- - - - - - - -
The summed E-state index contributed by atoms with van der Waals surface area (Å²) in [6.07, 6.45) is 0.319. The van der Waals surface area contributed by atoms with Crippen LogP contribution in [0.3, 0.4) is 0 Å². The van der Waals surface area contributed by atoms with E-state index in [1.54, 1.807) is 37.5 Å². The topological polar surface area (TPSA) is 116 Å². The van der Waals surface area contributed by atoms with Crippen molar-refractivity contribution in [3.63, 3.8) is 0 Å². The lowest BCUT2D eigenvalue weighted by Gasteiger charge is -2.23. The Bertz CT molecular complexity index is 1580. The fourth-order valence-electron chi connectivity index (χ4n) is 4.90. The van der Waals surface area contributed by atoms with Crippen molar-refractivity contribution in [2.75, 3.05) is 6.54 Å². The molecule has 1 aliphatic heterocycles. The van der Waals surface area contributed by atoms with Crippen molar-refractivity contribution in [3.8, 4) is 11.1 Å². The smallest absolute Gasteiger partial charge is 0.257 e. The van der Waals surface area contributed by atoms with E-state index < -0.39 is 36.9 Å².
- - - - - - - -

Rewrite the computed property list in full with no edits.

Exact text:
The summed E-state index contributed by atoms with van der Waals surface area (Å²) in [6.07, 6.45) is 0.319. The van der Waals surface area contributed by atoms with Crippen LogP contribution in [0.3, 0.4) is 0 Å². The van der Waals surface area contributed by atoms with E-state index in [1.54, 1.807) is 37.5 Å². The topological polar surface area (TPSA) is 116 Å². The van der Waals surface area contributed by atoms with Crippen molar-refractivity contribution in [3.63, 3.8) is 0 Å². The lowest BCUT2D eigenvalue weighted by Gasteiger charge is -2.23. The Bertz CT molecular complexity index is 1580. The fourth-order valence-electron chi connectivity index (χ4n) is 4.90. The van der Waals surface area contributed by atoms with Crippen molar-refractivity contribution in [2.75, 3.05) is 6.54 Å². The molecule has 1 aliphatic heterocycles. The van der Waals surface area contributed by atoms with Crippen molar-refractivity contribution in [3.8, 4) is 11.1 Å². The smallest absolute Gasteiger partial charge is 0.257 e. The van der Waals surface area contributed by atoms with E-state index < -0.39 is 36.9 Å².